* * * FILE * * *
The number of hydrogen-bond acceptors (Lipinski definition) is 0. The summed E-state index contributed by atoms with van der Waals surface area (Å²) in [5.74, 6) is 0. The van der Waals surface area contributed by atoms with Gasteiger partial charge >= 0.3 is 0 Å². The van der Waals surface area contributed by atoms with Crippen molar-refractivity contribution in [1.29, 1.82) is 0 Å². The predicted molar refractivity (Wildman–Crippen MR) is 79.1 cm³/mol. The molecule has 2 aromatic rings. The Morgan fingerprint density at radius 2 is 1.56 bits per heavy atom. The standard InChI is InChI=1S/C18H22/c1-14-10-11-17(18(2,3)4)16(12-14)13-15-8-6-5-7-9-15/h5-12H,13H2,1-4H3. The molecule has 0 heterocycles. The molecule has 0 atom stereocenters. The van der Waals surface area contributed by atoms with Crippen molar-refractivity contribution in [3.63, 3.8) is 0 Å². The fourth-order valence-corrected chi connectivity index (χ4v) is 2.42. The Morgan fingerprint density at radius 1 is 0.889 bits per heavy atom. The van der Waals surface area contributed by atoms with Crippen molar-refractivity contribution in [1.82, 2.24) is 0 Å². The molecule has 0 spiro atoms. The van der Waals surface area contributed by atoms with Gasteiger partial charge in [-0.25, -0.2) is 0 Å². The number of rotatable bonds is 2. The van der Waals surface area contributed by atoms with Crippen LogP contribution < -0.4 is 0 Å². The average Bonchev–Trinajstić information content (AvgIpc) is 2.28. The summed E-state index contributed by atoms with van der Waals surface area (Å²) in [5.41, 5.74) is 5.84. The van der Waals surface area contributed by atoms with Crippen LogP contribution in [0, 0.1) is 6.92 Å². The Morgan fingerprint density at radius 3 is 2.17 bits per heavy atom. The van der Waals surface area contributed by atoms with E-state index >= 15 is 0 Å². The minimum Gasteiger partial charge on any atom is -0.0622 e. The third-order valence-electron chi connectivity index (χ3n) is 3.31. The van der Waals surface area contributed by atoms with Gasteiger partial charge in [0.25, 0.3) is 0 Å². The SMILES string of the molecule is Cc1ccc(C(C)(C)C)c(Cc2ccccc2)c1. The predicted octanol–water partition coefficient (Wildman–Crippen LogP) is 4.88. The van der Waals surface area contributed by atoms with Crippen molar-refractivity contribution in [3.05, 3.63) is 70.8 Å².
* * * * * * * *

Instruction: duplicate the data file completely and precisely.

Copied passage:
The number of hydrogen-bond acceptors (Lipinski definition) is 0. The summed E-state index contributed by atoms with van der Waals surface area (Å²) in [5.74, 6) is 0. The van der Waals surface area contributed by atoms with Gasteiger partial charge >= 0.3 is 0 Å². The van der Waals surface area contributed by atoms with Crippen molar-refractivity contribution in [1.29, 1.82) is 0 Å². The predicted molar refractivity (Wildman–Crippen MR) is 79.1 cm³/mol. The molecule has 2 aromatic rings. The Morgan fingerprint density at radius 2 is 1.56 bits per heavy atom. The standard InChI is InChI=1S/C18H22/c1-14-10-11-17(18(2,3)4)16(12-14)13-15-8-6-5-7-9-15/h5-12H,13H2,1-4H3. The molecule has 0 heterocycles. The molecule has 0 atom stereocenters. The van der Waals surface area contributed by atoms with Crippen molar-refractivity contribution in [3.63, 3.8) is 0 Å². The fourth-order valence-corrected chi connectivity index (χ4v) is 2.42. The Morgan fingerprint density at radius 1 is 0.889 bits per heavy atom. The van der Waals surface area contributed by atoms with Crippen molar-refractivity contribution in [1.82, 2.24) is 0 Å². The molecule has 0 spiro atoms. The van der Waals surface area contributed by atoms with Gasteiger partial charge in [-0.25, -0.2) is 0 Å². The number of rotatable bonds is 2. The van der Waals surface area contributed by atoms with Crippen LogP contribution < -0.4 is 0 Å². The average Bonchev–Trinajstić information content (AvgIpc) is 2.28. The summed E-state index contributed by atoms with van der Waals surface area (Å²) in [5.41, 5.74) is 5.84. The van der Waals surface area contributed by atoms with Crippen LogP contribution in [0, 0.1) is 6.92 Å². The Morgan fingerprint density at radius 3 is 2.17 bits per heavy atom. The van der Waals surface area contributed by atoms with E-state index >= 15 is 0 Å². The minimum Gasteiger partial charge on any atom is -0.0622 e. The third-order valence-electron chi connectivity index (χ3n) is 3.31. The van der Waals surface area contributed by atoms with Gasteiger partial charge in [0.25, 0.3) is 0 Å². The SMILES string of the molecule is Cc1ccc(C(C)(C)C)c(Cc2ccccc2)c1. The predicted octanol–water partition coefficient (Wildman–Crippen LogP) is 4.88. The van der Waals surface area contributed by atoms with Crippen molar-refractivity contribution in [3.05, 3.63) is 70.8 Å².